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Discussion on: Explain Redux like I'm five

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kspeakman profile image
Kasey Speakman

Not exactly targeting 5 here, but hopefully a worthwhile point.

Redux is a permutation of Event Sourcing (as is Elm's Model-View-Update pattern on which Redux is based), implemented on top of React. ES has a good explanation here but from a server-side perspective.

In traditional event sourcing vernacular, Store is a view (or model), Action is an event, Reducers are event handlers which update the view, Subscriptions are just notification that an event happened, presumably so you can examine the resulting state. Redux is missing a piece to represent side effects. (e.g. calling an API) There are middlewares which have sprung up to try to handle this.

The event sourcing pattern is how the "time-traveling" debugger works (in both Redux and Elm). When the debugger is enabled, it keeps all Actions that have been dispatched, and allows you to tweak or deselect them. So if you remove an action, it reruns the reducer with all actions except that one. It's like you rewrote history. Or you can replay all but the last 5 Actions to "go back in time" by 5 steps.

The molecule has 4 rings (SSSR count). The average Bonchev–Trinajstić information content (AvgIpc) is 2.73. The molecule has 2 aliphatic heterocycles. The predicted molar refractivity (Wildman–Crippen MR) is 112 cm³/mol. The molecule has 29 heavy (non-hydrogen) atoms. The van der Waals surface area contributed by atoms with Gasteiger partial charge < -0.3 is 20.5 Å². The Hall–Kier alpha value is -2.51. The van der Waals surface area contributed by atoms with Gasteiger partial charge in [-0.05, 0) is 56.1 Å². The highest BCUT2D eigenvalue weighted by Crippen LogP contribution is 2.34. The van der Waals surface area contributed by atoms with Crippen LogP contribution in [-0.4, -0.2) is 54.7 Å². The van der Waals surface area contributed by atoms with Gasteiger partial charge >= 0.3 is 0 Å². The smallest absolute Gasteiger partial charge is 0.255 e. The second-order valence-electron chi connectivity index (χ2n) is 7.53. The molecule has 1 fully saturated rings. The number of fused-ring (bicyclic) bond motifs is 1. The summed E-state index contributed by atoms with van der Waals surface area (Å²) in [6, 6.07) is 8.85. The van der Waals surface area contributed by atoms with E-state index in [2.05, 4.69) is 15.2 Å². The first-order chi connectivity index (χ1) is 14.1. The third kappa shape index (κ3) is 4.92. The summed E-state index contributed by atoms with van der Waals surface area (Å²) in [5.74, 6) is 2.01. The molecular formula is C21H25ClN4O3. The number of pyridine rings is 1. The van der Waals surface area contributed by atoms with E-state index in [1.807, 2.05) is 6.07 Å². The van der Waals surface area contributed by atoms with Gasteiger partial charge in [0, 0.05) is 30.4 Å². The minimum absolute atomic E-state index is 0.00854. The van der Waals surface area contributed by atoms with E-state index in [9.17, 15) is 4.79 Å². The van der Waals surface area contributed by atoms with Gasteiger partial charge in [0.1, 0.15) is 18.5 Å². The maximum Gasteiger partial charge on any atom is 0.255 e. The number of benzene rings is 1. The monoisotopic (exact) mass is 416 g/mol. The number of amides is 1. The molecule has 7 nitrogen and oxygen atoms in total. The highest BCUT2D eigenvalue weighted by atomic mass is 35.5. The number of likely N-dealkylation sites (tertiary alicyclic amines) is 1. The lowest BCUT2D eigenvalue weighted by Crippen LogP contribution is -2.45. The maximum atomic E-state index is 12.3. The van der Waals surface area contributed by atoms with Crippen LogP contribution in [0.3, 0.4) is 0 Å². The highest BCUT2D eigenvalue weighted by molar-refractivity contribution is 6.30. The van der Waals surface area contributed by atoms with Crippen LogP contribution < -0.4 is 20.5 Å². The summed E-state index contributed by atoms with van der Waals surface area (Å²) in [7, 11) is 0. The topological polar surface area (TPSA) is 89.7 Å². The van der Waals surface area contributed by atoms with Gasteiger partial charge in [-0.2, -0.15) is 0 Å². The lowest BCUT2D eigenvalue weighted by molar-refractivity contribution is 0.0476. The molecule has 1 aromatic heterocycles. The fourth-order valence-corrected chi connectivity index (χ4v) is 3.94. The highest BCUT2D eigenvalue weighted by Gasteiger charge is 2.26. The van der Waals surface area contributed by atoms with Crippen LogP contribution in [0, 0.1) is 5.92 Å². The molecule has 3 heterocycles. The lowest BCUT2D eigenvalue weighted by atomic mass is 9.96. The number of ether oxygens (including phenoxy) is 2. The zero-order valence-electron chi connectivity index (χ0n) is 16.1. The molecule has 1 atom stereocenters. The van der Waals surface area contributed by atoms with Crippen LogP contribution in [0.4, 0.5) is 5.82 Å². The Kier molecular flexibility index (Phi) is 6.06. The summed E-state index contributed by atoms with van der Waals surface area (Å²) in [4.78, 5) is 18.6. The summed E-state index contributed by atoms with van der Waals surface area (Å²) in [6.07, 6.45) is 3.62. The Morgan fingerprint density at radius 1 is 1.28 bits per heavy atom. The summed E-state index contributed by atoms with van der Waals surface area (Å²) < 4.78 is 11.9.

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bernadusedwin profile image
bernadusedwin

Redux is a silly concept. Combination pubsub and global variable. But the author take it very seriously. Build as framework, has ability to customize and plug in. And also great tooling such as time travel.

In the end, the author prove good insight. Global variable is good for client application

My suggestion is use redux if you need time travel. If not, event emitter is much simpler

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kspeakman profile image
Kasey Speakman

I certainly would not dismiss Redux. Sometimes the simple patterns are the most powerful, such as having one store. On the server side, the particular piece of architecture which is (almost) represented by Redux is considered one of the hardest to understand. So kudos to the author for making something hard seem trivial.

Not to say that Redux goes far enough. In comparison with a Process Manager (and with Elm), Redux is missing a baked-in representation of side effects. That would make it more or less complete.

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dcsan profile image
dc

Agreed!

action creators with state objects do help time travel debug but they prevent proper typechecking, to get around JS problems. if using typescript they get in the way.

I also prefer event emitter because the pub/sub API is so much clearer.
but redux connect() does automate some processes you'd have to setup yourself otherwise
and mapStateToProps to filter which events you want to sub to.

All this could be done with a much simpler event emitter module though.
Usually when i adopt redux I'll wrap in my own TS code to hide the boilerplate in a single place.